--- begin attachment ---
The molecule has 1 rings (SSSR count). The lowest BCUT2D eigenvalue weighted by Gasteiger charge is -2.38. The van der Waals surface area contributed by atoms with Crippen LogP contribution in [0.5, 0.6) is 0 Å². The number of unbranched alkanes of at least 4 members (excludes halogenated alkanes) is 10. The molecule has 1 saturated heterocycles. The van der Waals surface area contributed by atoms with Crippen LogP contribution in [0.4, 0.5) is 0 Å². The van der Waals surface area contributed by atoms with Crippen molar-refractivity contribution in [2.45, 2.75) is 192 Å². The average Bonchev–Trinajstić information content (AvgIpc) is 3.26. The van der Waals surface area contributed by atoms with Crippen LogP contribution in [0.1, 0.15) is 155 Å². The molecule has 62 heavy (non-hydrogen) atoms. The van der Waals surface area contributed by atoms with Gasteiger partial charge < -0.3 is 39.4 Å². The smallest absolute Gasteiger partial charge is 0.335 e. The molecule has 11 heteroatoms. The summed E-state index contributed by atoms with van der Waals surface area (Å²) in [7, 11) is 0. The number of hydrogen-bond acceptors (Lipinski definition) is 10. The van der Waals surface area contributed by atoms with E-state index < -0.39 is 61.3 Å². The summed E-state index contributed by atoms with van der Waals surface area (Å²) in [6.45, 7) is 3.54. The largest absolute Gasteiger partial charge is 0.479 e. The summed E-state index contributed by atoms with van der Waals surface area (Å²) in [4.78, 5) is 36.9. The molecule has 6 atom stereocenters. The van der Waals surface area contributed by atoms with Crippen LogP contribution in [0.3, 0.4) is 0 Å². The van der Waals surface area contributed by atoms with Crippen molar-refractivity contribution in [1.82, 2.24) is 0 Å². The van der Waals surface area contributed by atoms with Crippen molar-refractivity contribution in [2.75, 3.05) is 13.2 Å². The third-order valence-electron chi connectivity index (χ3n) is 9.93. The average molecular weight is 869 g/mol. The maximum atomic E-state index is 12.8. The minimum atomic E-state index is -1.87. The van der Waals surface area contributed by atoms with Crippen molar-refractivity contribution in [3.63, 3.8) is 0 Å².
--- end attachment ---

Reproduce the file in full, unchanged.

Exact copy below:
The molecule has 1 rings (SSSR count). The lowest BCUT2D eigenvalue weighted by Gasteiger charge is -2.38. The van der Waals surface area contributed by atoms with Crippen LogP contribution in [0.5, 0.6) is 0 Å². The number of unbranched alkanes of at least 4 members (excludes halogenated alkanes) is 10. The molecule has 1 saturated heterocycles. The van der Waals surface area contributed by atoms with Crippen LogP contribution in [0.4, 0.5) is 0 Å². The van der Waals surface area contributed by atoms with Crippen molar-refractivity contribution in [2.45, 2.75) is 192 Å². The average Bonchev–Trinajstić information content (AvgIpc) is 3.26. The van der Waals surface area contributed by atoms with Crippen LogP contribution in [0.1, 0.15) is 155 Å². The molecule has 62 heavy (non-hydrogen) atoms. The van der Waals surface area contributed by atoms with Gasteiger partial charge < -0.3 is 39.4 Å². The smallest absolute Gasteiger partial charge is 0.335 e. The molecule has 11 heteroatoms. The summed E-state index contributed by atoms with van der Waals surface area (Å²) in [7, 11) is 0. The number of hydrogen-bond acceptors (Lipinski definition) is 10. The van der Waals surface area contributed by atoms with E-state index < -0.39 is 61.3 Å². The summed E-state index contributed by atoms with van der Waals surface area (Å²) in [6.45, 7) is 3.54. The largest absolute Gasteiger partial charge is 0.479 e. The summed E-state index contributed by atoms with van der Waals surface area (Å²) in [4.78, 5) is 36.9. The molecule has 6 atom stereocenters. The van der Waals surface area contributed by atoms with Crippen LogP contribution in [0.3, 0.4) is 0 Å². The van der Waals surface area contributed by atoms with Crippen molar-refractivity contribution in [1.82, 2.24) is 0 Å². The van der Waals surface area contributed by atoms with Crippen molar-refractivity contribution in [2.75, 3.05) is 13.2 Å². The third-order valence-electron chi connectivity index (χ3n) is 9.93. The average molecular weight is 869 g/mol. The maximum atomic E-state index is 12.8. The minimum atomic E-state index is -1.87. The van der Waals surface area contributed by atoms with Crippen molar-refractivity contribution in [3.63, 3.8) is 0 Å².